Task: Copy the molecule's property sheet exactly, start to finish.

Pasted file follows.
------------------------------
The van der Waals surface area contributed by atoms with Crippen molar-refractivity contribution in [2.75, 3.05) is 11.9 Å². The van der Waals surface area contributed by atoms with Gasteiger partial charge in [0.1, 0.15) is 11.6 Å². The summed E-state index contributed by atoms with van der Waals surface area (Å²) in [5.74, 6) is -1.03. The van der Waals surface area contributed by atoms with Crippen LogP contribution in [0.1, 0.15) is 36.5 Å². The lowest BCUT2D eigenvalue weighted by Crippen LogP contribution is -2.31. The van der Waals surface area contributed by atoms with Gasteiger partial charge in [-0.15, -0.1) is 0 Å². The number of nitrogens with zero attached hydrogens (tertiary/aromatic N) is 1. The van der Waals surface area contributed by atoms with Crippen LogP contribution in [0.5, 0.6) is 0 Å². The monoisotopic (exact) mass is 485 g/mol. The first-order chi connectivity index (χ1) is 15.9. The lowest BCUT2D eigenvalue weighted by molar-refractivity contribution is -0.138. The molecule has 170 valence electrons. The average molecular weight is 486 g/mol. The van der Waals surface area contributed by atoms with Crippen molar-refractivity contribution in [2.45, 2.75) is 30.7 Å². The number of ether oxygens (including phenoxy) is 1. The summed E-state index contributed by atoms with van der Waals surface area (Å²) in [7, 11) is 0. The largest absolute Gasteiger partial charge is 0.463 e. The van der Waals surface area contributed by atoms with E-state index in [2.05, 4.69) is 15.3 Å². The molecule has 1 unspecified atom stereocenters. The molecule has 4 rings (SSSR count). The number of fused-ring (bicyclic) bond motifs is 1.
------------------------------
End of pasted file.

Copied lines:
The van der Waals surface area contributed by atoms with Crippen molar-refractivity contribution in [2.75, 3.05) is 11.9 Å². The van der Waals surface area contributed by atoms with Gasteiger partial charge in [0.1, 0.15) is 11.6 Å². The summed E-state index contributed by atoms with van der Waals surface area (Å²) in [5.74, 6) is -1.03. The van der Waals surface area contributed by atoms with Crippen LogP contribution in [0.1, 0.15) is 36.5 Å². The lowest BCUT2D eigenvalue weighted by Crippen LogP contribution is -2.31. The van der Waals surface area contributed by atoms with Gasteiger partial charge in [-0.15, -0.1) is 0 Å². The number of nitrogens with zero attached hydrogens (tertiary/aromatic N) is 1. The van der Waals surface area contributed by atoms with Crippen LogP contribution in [0.5, 0.6) is 0 Å². The monoisotopic (exact) mass is 485 g/mol. The first-order chi connectivity index (χ1) is 15.9. The lowest BCUT2D eigenvalue weighted by molar-refractivity contribution is -0.138. The molecule has 170 valence electrons. The average molecular weight is 486 g/mol. The van der Waals surface area contributed by atoms with Crippen molar-refractivity contribution in [2.45, 2.75) is 30.7 Å². The number of ether oxygens (including phenoxy) is 1. The summed E-state index contributed by atoms with van der Waals surface area (Å²) in [7, 11) is 0. The largest absolute Gasteiger partial charge is 0.463 e. The van der Waals surface area contributed by atoms with E-state index in [2.05, 4.69) is 15.3 Å². The molecule has 1 unspecified atom stereocenters. The molecule has 4 rings (SSSR count). The number of fused-ring (bicyclic) bond motifs is 1.